Healthcare Industry News Roundup, April 2019
April 23, 2019
The healthcare and pharmaceutical industries are, without any doubt, amongst the most important in the world.
Developing the drugs and treatments which help us deal with everything from the common cold to life-threatening diseases and conditions, the healthcare industries work tirelessly to improve the health of those around the globe.
It’s an innovative sector, one which balances forward-thinking scientific movement with critical day-to-day care. Quite simply, it’s one of the most dynamic on earth, and one that we’re immensely proud to support through our healthcare dehumidification products.
Keeping up with the industry, however, can be a struggle from time to time. That’s why we’ve put together this roundup of the latest healthcare industry news for April 2019. Let’s go.
Pregnant women in England will soon be able to receive a new type of blood test, designed to check for pre-eclampsia.
A potentially life-threatening condition, pre-eclampsia is found in mums-to-be and manifests in extremely high blood pressure, which can damage vital organs. This test, known as a PLGF (placental growth factor) blood test, is being made more widely available and can tell doctors whether a woman is at a high, medium or low risk.
It’s believed that pre-eclampsia affects tens of thousands of pregnancies each year. However, the condition can be managed if spotted early enough. The cost to the NHS is roughly £70 per test.
Controversial vaginal mesh implants, currently banned, could be offered by the NHS once again is certain conditions are met, says the health watchdog NICE.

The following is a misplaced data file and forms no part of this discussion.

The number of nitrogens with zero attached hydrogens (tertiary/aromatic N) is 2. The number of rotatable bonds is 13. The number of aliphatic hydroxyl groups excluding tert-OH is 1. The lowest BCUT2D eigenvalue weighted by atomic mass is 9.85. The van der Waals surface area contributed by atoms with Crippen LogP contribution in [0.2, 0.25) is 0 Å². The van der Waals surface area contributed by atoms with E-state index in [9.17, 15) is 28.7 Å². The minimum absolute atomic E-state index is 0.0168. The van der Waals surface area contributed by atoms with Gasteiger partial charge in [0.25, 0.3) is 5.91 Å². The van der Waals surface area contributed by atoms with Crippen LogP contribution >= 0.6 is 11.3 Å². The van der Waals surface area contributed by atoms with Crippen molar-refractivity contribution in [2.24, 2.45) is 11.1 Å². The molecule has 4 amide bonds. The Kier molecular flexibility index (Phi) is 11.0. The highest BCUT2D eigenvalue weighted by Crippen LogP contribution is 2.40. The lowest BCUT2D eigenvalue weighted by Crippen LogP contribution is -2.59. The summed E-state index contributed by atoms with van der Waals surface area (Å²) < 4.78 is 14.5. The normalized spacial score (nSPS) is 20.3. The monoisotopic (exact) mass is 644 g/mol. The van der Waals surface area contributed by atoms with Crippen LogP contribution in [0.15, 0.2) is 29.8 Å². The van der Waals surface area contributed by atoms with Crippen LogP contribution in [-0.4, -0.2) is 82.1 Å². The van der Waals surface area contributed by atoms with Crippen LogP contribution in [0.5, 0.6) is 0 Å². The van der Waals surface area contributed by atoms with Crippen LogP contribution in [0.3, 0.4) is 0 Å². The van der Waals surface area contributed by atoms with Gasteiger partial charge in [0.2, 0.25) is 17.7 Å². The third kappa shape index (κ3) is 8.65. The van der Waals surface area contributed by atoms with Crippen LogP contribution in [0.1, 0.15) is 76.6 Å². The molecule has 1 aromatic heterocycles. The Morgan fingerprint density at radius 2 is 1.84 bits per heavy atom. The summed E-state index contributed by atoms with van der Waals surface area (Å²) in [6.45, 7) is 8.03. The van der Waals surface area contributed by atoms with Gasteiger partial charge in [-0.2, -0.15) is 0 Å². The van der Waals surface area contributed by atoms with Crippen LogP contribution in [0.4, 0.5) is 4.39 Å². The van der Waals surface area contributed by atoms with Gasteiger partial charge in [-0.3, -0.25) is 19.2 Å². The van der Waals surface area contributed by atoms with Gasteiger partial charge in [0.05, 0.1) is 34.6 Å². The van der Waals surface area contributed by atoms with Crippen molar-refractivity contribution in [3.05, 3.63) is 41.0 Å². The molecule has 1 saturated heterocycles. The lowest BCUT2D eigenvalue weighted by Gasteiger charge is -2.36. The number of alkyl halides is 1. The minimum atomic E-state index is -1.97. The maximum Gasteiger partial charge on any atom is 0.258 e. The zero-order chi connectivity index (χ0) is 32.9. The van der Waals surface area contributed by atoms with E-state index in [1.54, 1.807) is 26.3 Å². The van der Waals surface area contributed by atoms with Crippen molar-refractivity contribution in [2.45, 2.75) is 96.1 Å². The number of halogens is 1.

The treatment, used to treat pelvic organ prolapse and incontinence, was halted across the UK last year amid safety concerns and complaints from women that they had been left unable to walk, work or have sex following the operation.
However, NICE has said that they could return under certain conditions, which would include all operations being performed by specialist surgeons at specialist centres. These recommendations are not binding though and the pause on vaginal mesh treatments remains in effect.
The new guidelines also say that vaginal mesh treatments should only be used once all other avenues have been explored.
A record number of people have undergone amputations on the NHS, official figures have found, amid warnings that diabetes could rob many more of their limbs in the coming years.
Health officials said it was a “tragedy” that many were facing life-changing surgery as a result of diabetes, which can be avoided with proper nutrition. Rising levels of obesity mean that almost one in ten adults will have diabetes by 2035.
Statistics from Public Health England reveal that the NHS performed 7,545 major amputations between 2015 and 2018, compared with 6,957 between 2012 and 2015.
Dr Jenifer Smith, Programme Director at PHE for the NHS Diabetes Prevention Programme, said: “It’s a tragedy that so many people are unnecessarily having to face the life-changing consequences of diabetes, such as amputations. Survival rates and quality of life for people following such major surgery can often be poor. This shouldn’t be happening when the condition is preventable.
“Type 2 diabetes remains the greatest health challenge in this country and many adults are in danger of developing this deadly but preventable disease.”